Australia is expanding its assistance over the next four years to help Vanuatu improve services for women who have experienced physical and sexual violence.
Announcing the additional support at the Australia-US Pacific Women’s Empowerment Policy Dialogue: Stopping Violence Against Women in Canberra today, Parliamentary Secretary for Pacific Island Affairs, Richard Marles, said Australia’s contribution would make a tangible difference to the safety of thousands of women in Vanuatu.
“Up to 60 per cent of women in Vanuatu experience violence in their relationships with men and the problem is worse in rural or remote areas,” Mr Marles said.
“Women who are subjected to ongoing violence are often unable to fully participate in society, they often experience poor health outcomes, and they can miss out on leadership and educational opportunities. This is a violation of their human rights and a tragic waste of their potential.”
Australia will provide $5 million over four years to help the Vanuatu Women’s Centre deliver counselling and legal services and emergency accommodation for up to 15,000 survivors of violence.
Australia’s support will see an estimated 80,000 people benefit from community education and awareness programs and help build the skills of 650 workers who provide counselling and human rights training in rural areas. It will also provide a permanent facility for the Vanuatu Women’s Centre in Port Vila.
“Australia has been a proud partner of the Vanuatu Women’s Centre since 1994. It is the only organisation in Vanuatu delivering services for survivors of violence.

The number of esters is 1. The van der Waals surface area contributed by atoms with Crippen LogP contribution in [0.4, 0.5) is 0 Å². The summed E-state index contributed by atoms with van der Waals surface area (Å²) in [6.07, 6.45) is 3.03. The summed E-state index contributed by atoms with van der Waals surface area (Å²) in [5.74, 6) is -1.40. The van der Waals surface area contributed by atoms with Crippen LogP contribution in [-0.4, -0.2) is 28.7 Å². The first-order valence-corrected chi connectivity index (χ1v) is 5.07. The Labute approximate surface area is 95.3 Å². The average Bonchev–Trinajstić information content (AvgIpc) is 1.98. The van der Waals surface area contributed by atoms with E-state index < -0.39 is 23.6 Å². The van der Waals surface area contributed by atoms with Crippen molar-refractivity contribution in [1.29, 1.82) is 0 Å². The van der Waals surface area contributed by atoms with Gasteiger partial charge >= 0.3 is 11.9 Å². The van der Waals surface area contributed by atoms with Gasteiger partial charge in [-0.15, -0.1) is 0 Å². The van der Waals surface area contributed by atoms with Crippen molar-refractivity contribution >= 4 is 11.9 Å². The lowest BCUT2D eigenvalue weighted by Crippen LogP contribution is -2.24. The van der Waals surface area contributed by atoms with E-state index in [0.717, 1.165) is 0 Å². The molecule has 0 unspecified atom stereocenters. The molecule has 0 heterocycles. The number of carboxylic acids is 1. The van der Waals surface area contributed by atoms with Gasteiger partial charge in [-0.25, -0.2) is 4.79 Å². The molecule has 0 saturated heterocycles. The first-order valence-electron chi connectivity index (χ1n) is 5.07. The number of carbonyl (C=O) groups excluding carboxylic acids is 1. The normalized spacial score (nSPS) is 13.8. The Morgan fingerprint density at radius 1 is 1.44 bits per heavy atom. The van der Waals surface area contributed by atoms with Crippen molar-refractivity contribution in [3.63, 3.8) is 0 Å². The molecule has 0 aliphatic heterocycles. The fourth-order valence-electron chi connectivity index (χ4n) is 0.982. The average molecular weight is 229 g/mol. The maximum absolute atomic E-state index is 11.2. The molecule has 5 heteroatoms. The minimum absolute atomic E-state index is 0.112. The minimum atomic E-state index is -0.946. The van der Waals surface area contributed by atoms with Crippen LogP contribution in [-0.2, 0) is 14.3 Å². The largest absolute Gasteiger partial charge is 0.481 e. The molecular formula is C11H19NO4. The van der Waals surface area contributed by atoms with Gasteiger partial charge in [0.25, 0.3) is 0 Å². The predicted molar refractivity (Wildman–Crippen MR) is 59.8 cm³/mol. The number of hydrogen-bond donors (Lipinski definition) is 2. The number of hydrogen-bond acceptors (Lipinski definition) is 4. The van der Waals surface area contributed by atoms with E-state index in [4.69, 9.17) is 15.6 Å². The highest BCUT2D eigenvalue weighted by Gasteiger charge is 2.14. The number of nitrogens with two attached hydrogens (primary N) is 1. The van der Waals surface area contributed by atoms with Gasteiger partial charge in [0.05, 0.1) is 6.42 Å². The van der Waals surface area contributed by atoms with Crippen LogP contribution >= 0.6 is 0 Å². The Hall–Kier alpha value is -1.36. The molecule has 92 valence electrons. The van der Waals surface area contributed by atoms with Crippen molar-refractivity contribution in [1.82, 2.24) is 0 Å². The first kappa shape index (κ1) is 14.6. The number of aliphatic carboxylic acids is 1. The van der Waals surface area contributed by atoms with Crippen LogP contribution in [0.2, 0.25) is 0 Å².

“High rates of violence have serious economic implications for communities and create ongoing lost opportunities for development.
“Australia is committed to working with Vanuatu, and all of our Pacific partners, to eliminate violence against women. Together we can empower all women and girls, both across the region and at home,” Mr Marles said.
Minister for the Status of Women Kate Ellis said that the Australian Government was committed to reducing violence against women both at home and internationally.
“Here in Australia we have developed a National Plan to Reduce Violence against Women and their Children,” Ms Ellis said.
“This Plan has been endorsed by all Australian Governments, across political persuasions and is a 10 year strategy to really make a difference when it comes to supporting the victims of violence and preventing violence in the first place.
“It is not enough, however, to work across state boundaries alone. We also have to work across borders and across regions to create safer societies - ones where women don’t fear for their personal safety or the safety of their children.
“Working together to make a real difference in the lives of women is what this week’s Dialogue is all about and I look forward to seeing some really positive outcomes,” Ms Ellis said.
The Australia-US Pacific Women’s Empowerment Policy Dialogue is being held from November 2-4 at Parliament House, Canberra.
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